However, he is most excited about the new age of in-space electric propulsion (EP). “Hundreds of spacecraft have EP on board for station keeping and orbit raising. NASA, ESA, and JAXA have all flown or proposed robotic missions with EP. The next technical hurdle is scaling up in power. State-of-the-art electric propulsion devices in orbit operate at ~5 kW and are used exclusively for robotic vehicles,” he observed. “If we could increase that power level by a factor of 100 or 1000, crewed exploration would become a real possibility. We could be sending people to Mars and beyond with electric propulsion.”
He noted that the National Academy of Sciences has a roadmap to illustrate how to use electric propulsion to support a Mars mission as early as 2039 if thrusters can be developed that can handle MWs of power, power supplies (nuclear) can generate this power with low mass penalty, and test facilities can demonstrate these concepts. “My goal is to help build the hardware and numerical and experimental tools that will help contribute to this vision of EP-enabled space exploration,” said Jorns. “We recently started going down this path in earnest as a community. I will be the co-director of a newly funded NASA institute led by Prof. Mitchell Walker at Georgia Institute of Technology to develop high power electric propulsion test capabilities. This is the first step in building the infrastructure for realizing the next generation of advanced propulsion capabilities.”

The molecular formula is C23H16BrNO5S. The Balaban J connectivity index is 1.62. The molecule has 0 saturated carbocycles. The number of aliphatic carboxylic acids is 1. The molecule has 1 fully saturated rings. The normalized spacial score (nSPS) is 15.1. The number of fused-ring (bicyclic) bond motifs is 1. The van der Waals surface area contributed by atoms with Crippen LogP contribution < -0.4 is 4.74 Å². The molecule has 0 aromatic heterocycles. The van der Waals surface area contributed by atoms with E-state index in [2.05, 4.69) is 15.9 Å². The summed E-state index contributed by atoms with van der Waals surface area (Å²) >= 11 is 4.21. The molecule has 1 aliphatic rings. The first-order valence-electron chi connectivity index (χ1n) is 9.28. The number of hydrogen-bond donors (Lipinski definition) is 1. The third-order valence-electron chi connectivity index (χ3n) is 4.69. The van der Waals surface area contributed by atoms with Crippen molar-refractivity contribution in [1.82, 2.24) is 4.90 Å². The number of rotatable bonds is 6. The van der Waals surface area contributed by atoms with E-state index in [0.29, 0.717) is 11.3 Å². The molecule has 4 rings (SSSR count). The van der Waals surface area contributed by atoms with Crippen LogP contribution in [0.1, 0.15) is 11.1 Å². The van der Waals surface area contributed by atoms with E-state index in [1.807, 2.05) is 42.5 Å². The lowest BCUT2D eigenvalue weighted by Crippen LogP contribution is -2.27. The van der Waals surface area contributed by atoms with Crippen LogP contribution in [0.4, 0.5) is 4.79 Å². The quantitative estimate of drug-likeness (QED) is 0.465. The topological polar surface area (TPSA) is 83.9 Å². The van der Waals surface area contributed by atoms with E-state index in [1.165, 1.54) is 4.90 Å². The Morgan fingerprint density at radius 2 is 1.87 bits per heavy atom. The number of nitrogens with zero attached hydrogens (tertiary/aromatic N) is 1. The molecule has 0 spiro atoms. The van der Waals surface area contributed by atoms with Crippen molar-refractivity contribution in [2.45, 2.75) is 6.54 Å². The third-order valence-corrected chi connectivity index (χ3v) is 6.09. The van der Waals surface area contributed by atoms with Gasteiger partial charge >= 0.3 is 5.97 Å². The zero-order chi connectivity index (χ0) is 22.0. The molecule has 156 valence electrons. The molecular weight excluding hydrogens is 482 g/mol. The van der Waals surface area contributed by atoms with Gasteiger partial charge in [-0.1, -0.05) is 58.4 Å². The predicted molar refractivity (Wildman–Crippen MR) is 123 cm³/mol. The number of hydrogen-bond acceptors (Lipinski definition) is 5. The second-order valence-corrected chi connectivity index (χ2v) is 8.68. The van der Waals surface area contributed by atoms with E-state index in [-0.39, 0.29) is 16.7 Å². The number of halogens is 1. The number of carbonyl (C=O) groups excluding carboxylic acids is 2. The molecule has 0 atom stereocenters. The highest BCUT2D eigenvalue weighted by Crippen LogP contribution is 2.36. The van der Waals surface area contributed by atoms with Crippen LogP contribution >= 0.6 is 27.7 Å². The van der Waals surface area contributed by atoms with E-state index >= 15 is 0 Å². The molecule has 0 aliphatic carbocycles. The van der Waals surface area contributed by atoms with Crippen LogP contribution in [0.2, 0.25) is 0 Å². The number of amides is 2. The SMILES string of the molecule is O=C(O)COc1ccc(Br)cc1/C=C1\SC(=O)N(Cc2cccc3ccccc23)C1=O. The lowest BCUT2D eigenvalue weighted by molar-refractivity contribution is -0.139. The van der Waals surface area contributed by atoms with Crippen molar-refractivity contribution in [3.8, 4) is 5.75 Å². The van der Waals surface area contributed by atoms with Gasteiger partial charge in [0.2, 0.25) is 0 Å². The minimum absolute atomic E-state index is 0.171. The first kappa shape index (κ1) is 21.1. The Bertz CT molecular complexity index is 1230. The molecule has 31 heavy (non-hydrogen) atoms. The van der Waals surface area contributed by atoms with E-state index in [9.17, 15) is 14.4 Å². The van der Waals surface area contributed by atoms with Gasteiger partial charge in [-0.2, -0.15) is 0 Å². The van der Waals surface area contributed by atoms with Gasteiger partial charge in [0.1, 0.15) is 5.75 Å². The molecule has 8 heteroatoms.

The Value of AIAA Membership
In his first year of graduate school, Jorns attended a Joint Propulsion Conference and became an AIAA member. As that conference grew into the AIAA Propulsion and Energy Forum, it “was a wonderful vehicle for interacting with the leading experts in the field,” he remarked. “I have served on the Electric Propulsion Technical Committee since 2014, and I have had a number of roles including membership chair and website organizer. This has been a particularly rewarding service.” And he has helped to inspire the next generation as a faculty advisor for the AIAA University of Michigan Student Branch, which “has been a pretty easy gig so far. The students are extremely capable and organized. It is great to be part of such an active organization with such enthusiastic students.”
AIAA Foundation Making an Impact: Space for an Impactful Match
Rayon Harris graduated from the University of Central Florida in 2019 and now works at Lockheed Martin as an aeronautical engineer with a focus on structural design. He has recently joined AIAA’s Mentor Match program and has been paired with Caleb Anderson.
Caleb, a twelve-year-old boy from Marietta, GA, loves outer space and has a dream of becoming an aerospace engineer; he was recently accepted to Georgia Tech beginning with the fall 2021 semester. He is one of AIAA’s newest high school members and perhaps our youngest member entering college this fall. This unique situation is what makes this mentorship so impactful.
When establishing a mentor-mentee relationship it is important for it to feel natural. Rayon states “the most important part to the start to any relationship is for all parties to feel comfortable whenever they communicate. Anything that feels forced can potentially be a step in the wrong direction.” During Rayon’s first conversation with Caleb, he realized that Caleb was being raised by Caribbean parents and there was an instant connection as Rayon was also raised by Caribbean parents.